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Westminster to hold public hearing on wind-power ordinance  

Credit:  By Michael Hartwell | Sentinel & Enterprise | www.sentinelandenterprise.com 20 August 2012 ~~

WESTMINSTER – The Planning Board completed its suggested wind-power ordinance Monday and is holding a public hearing next month for public input.

Town Planner Stephen Wallace said the idea is to allow small-scale commercial wind farms into the town that go just above the treeline, not industrial-scale behemoths.

At the May 5 Town Meeting, voters approved the creation of zoning bylaws in the town for power-generating windmills. Wallace said the next step was for Planning Board members to draft regulations detailing how those wind farms operate.

One of those restrictions is a height limit for the windmills. At the top of its cycle, the blade of the windmill can extend up to 225 feet in the air. For comparison, the two windmills at Mount Wachusett Community College in Gardner reach about 400 feet high when fully extended.

Wallace said the rest of the regulations govern noise, shadow flicker and other site details. Because of the limited size of the windmills, he said impact on birds are not covered by the ordinances.

The proposed regulations can be viewed at Town Hall during normal business hours.

There are seven or eight locations around Westminster that are suitable for wind farms, according to Wallace, most of which are in the north part of town.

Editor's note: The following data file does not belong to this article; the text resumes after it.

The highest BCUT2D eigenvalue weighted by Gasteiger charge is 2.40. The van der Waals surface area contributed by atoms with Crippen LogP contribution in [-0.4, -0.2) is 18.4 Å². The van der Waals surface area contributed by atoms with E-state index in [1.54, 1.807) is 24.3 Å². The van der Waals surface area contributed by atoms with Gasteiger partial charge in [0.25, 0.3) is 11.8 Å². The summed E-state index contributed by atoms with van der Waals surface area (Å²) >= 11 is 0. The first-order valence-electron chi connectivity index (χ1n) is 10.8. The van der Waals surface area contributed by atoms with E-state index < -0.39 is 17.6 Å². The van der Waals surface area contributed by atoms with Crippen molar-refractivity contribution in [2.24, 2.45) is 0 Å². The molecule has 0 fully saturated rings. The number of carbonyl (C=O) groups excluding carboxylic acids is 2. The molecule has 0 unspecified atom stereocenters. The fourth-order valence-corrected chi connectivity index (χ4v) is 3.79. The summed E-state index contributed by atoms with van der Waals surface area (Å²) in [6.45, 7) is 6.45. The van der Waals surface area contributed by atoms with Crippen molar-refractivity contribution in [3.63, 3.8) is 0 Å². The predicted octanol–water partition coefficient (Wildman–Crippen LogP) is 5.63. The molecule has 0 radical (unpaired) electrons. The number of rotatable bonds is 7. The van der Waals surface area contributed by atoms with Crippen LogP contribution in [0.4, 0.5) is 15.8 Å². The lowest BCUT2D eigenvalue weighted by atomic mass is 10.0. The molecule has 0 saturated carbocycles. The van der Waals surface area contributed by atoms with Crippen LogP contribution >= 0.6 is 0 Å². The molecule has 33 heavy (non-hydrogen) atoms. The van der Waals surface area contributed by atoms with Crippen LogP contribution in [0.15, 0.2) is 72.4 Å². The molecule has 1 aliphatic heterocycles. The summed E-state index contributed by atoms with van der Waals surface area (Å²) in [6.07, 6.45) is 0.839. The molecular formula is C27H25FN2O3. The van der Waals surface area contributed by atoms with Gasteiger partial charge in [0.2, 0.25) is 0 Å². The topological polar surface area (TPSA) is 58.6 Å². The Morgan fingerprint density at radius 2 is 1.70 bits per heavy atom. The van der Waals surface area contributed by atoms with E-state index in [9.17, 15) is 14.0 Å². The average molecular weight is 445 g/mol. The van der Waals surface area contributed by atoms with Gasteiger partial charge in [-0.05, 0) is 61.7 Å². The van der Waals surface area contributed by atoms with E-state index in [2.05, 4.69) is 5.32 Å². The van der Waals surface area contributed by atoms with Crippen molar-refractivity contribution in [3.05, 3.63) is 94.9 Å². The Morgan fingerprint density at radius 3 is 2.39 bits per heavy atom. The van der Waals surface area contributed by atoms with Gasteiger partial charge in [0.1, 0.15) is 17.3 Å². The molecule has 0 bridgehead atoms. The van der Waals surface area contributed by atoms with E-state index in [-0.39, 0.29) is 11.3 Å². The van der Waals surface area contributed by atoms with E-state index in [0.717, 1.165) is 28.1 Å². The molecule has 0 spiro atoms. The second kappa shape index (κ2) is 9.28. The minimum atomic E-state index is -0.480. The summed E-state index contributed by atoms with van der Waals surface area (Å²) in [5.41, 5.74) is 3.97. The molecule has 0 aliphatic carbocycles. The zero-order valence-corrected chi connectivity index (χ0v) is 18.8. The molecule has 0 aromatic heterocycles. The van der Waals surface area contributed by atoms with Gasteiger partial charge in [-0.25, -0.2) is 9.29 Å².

One of those locations is Whitmanville Farm on South Ashburnham Road. Lifelong Westminster resident Eino Jarvenpaa, 82, said he was looking at putting windmills on the family farm but is no longer interested. He said the ordinances look great, but the cost estimates are too high.

“I’ll be dead for 20 years before the payback breaks even,” said Jarvenpaa. He declined to divulge the cost to install the windmills to avoid being bombarded with rival sale offers from energy companies.

Source:  By Michael Hartwell | Sentinel & Enterprise | www.sentinelandenterprise.com 20 August 2012

This article is the work of the source indicated. Any opinions expressed in it are not necessarily those of National Wind Watch.

The copyright of this article resides with the author or publisher indicated. As part of its noncommercial effort to present the environmental, social, scientific, and economic issues of large-scale wind power development to a global audience seeking such information, National Wind Watch endeavors to observe “fair use” as provided for in section 107 of U.S. Copyright Law and similar “fair dealing” provisions of the copyright laws of other nations. Send requests to excerpt, general inquiries, and comments via e-mail.

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